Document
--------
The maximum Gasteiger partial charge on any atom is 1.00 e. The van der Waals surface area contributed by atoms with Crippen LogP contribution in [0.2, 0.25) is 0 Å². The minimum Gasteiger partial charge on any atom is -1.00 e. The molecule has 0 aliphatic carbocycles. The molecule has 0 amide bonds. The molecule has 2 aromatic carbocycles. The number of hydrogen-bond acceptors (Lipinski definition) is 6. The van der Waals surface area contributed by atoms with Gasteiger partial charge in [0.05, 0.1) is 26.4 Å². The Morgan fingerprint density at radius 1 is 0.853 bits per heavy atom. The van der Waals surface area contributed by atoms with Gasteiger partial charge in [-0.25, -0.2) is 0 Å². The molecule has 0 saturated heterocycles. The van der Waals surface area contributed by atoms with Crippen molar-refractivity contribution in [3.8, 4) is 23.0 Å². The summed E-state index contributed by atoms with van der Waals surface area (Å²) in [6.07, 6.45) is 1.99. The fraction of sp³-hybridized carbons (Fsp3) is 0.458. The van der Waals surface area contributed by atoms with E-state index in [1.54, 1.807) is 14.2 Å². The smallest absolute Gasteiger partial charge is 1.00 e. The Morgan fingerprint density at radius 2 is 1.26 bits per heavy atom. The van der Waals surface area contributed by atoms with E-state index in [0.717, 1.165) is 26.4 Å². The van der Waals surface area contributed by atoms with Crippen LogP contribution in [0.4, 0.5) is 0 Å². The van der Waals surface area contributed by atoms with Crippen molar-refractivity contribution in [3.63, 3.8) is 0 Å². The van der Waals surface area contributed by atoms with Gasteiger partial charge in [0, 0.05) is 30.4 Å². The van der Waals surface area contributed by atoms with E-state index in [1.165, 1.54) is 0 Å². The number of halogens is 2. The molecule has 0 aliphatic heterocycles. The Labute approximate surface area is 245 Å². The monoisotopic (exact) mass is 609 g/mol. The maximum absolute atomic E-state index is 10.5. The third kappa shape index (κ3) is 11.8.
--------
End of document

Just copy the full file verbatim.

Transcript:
The maximum Gasteiger partial charge on any atom is 1.00 e. The van der Waals surface area contributed by atoms with Crippen LogP contribution in [0.2, 0.25) is 0 Å². The minimum Gasteiger partial charge on any atom is -1.00 e. The molecule has 0 aliphatic carbocycles. The molecule has 0 amide bonds. The molecule has 2 aromatic carbocycles. The number of hydrogen-bond acceptors (Lipinski definition) is 6. The van der Waals surface area contributed by atoms with Gasteiger partial charge in [0.05, 0.1) is 26.4 Å². The Morgan fingerprint density at radius 1 is 0.853 bits per heavy atom. The van der Waals surface area contributed by atoms with Gasteiger partial charge in [-0.25, -0.2) is 0 Å². The molecule has 0 saturated heterocycles. The van der Waals surface area contributed by atoms with Crippen molar-refractivity contribution in [3.8, 4) is 23.0 Å². The summed E-state index contributed by atoms with van der Waals surface area (Å²) in [6.07, 6.45) is 1.99. The fraction of sp³-hybridized carbons (Fsp3) is 0.458. The van der Waals surface area contributed by atoms with E-state index in [1.54, 1.807) is 14.2 Å². The smallest absolute Gasteiger partial charge is 1.00 e. The Morgan fingerprint density at radius 2 is 1.26 bits per heavy atom. The van der Waals surface area contributed by atoms with E-state index in [0.717, 1.165) is 26.4 Å². The van der Waals surface area contributed by atoms with Crippen LogP contribution in [0.4, 0.5) is 0 Å². The van der Waals surface area contributed by atoms with Crippen molar-refractivity contribution in [3.63, 3.8) is 0 Å². The van der Waals surface area contributed by atoms with Gasteiger partial charge in [0, 0.05) is 30.4 Å². The van der Waals surface area contributed by atoms with E-state index in [1.165, 1.54) is 0 Å². The number of halogens is 2. The molecule has 0 aliphatic heterocycles. The Labute approximate surface area is 245 Å². The monoisotopic (exact) mass is 609 g/mol. The maximum absolute atomic E-state index is 10.5. The third kappa shape index (κ3) is 11.8.